Baltic amber is the preserved resin of Eocene coniferous trees that formed huge forests covering much of Scandinavia and Northern Europe. This amber is noted for the production of large numbers of Arthropod fossils, particularly Insects and Arachnids. After the True Flies (Diptera), Mites (Acari) are thought to be the second most abundant group in this amber, making up about 20% all preserved animals, though they are relatively understudied with many undescribed specimens residing in collections.
In a paper published in the journal PalZ on 30 May 2016, Marta Konikiewicz of the Department of Invertebrate Systematics and Ecology at Wroclaw University of Environmental and Life Sciences, Elżbieta Sontag of the Museum of Amber Inclusions at the University of Gdańsk and Joanna Mąkol, also of the Department of Invertebrate Systematics and Ecology at Wroclaw University of Environmental and Life Sciences, describe a new species of Mite from Baltic amber from the Gulf of Gdańsk.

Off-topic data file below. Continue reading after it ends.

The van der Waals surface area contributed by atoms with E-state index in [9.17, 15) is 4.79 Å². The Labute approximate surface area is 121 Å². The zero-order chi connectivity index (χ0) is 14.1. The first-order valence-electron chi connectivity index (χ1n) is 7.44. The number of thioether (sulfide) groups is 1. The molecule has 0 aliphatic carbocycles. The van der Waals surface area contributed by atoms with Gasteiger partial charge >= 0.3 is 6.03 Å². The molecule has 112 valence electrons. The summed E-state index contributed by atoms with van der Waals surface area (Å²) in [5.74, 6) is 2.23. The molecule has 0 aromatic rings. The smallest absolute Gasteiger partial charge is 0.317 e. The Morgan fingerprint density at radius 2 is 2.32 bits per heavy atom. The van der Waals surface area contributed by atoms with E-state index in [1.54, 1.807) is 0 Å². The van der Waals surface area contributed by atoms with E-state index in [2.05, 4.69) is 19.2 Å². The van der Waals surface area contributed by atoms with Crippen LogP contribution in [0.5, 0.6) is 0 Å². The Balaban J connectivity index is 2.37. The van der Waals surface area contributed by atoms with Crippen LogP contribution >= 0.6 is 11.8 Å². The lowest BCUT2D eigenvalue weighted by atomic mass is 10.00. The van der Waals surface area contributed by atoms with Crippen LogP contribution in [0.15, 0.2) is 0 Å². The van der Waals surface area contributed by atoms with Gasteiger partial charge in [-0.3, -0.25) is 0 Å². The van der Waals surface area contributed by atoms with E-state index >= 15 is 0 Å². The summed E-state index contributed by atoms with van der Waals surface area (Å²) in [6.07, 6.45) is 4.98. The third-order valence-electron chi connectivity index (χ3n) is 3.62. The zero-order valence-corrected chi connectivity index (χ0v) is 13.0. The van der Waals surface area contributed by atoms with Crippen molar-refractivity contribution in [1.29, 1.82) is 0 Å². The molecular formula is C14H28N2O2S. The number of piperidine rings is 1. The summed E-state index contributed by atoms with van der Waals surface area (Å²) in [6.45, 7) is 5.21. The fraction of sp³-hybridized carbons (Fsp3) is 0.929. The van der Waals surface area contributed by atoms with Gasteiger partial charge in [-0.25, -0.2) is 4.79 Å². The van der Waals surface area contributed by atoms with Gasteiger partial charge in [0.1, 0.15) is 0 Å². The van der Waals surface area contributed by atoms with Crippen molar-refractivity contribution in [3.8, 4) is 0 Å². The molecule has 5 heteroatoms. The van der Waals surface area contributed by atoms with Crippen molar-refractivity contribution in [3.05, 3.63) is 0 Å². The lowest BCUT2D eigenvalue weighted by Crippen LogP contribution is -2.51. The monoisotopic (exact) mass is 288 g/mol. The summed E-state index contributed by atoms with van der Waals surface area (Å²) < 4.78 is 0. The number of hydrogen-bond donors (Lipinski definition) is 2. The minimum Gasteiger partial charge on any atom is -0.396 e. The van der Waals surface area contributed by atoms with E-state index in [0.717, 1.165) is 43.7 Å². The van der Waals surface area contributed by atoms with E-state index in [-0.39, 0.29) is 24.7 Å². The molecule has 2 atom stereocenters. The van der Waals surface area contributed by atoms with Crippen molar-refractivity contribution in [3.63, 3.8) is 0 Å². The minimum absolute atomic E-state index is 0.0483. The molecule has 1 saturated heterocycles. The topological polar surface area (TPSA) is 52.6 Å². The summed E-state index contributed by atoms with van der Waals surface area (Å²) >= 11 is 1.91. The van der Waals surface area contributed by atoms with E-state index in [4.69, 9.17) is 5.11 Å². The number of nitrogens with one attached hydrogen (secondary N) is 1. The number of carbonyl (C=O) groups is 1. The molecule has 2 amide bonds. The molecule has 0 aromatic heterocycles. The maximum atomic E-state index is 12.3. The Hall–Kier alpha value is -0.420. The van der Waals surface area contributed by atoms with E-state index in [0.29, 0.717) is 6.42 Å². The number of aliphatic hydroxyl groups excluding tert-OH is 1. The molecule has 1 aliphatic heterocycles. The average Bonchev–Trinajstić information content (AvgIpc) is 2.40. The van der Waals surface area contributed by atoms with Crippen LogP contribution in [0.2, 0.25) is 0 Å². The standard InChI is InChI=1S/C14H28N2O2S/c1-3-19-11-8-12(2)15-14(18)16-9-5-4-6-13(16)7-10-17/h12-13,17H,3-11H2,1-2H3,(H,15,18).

The new species is placed in the genus Porttrombidium, and given the specific name gedanense, meaning 'from Gdańsk'. It is described from a single, juvenile specimen.
Porttrombidium gedanense, juvenile specimen. Konikiewicz et al. (2016).